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Bisphosphonate Use and Atypical Femoral Fractures

According to a large European study published this week, Bisphosphonates, a class of drugs used to prevent and treat osteoporosis is associated with an unusual type of thigh fracture.


According to orthopedic surgeons, they were seeing an increase in cases where are severe fractures in which the thighbone snaps in two. Last October, the federal Food and Drug Administration announced a change in labeling on the drugs to reflect the risk of atypical fractures in patients taking bisphosphonates.

In the current study, published in the New England Journal of Medicine, researchers analyzed data from all 1.5 million women in Sweden who were age 55 or older in 2008. They obtained X-rays of 1,234 of the 1,271 women with fractures and found 59 who suffered the more unusual kind of fracture.

The women with atypical fractures were also compared with 263 controls with fractures in a similar location. The researchers found that 78% of the women with atypical fractures took bisphosphonates, compared with 10% of controls.

Bisphosphonates, which include brands such as Actonel, Zometa and Boniva, are used mainly by post-menopausal women as a way to prevent fractures that are associated with osteoporosis. Some 36.5 million prescriptions were dispensed for the drugs in 2010, and total U.S. sales were more than $4.2 billion.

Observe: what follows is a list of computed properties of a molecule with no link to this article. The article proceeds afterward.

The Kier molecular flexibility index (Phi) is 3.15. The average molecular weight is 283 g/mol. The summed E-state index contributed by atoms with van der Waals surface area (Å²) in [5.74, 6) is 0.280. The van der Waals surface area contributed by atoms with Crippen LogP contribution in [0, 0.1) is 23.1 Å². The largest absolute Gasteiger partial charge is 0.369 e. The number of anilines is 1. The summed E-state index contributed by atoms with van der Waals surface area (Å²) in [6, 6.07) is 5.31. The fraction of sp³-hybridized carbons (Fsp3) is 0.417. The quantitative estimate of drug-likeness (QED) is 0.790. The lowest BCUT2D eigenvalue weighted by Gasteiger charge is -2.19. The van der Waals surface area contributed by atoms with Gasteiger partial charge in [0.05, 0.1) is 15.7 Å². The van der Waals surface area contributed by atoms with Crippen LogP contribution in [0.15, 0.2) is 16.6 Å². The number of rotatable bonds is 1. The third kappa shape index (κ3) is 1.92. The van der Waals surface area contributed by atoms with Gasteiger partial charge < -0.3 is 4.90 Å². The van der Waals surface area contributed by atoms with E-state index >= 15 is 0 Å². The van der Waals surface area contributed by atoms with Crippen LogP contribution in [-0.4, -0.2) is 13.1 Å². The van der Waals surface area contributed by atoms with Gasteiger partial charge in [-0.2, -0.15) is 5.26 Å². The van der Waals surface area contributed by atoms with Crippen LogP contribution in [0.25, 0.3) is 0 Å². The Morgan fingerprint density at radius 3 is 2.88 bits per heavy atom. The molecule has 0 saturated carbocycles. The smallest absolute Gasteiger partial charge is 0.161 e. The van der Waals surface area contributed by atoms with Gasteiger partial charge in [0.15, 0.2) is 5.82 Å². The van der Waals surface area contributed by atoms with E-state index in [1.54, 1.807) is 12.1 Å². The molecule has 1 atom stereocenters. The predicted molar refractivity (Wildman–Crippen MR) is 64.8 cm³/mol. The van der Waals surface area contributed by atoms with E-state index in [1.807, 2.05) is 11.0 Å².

Bisphosphonates examples include: Alendronate (Fosamax), Etidronate (Didronel), Ibandronate (Boniva), Risedronate (Actonel), Zoledronic acid (Reclast).

Per Aspenberg, a professor of orthopedic surgery at Linköping University in Sweden and a co-author of the study, said the findings indicated a patient’s risk of fracture diminished by 70% after stopping the drugs for a year. Aspenberg noted that if a person has taken bisphosphonates for five years, they could stop taking the drug and its protective effect will last for at least another five years as the risk for atypical fractures decreases. Given this finding, Aspenberg thinks patients should take a drug holiday after five years.

Information and commentary provided by Dallas Fort Worth Personal Injury Attorney Dr Shezad Malik. The Dr Shezad Malik Law Firm can be contacted in Dallas toll free at 214-390-3189. If you or a loved one has been injured from BIPHOSPHONATES FEMUR FRACTURE, please fill out our contact card for a free consultation.

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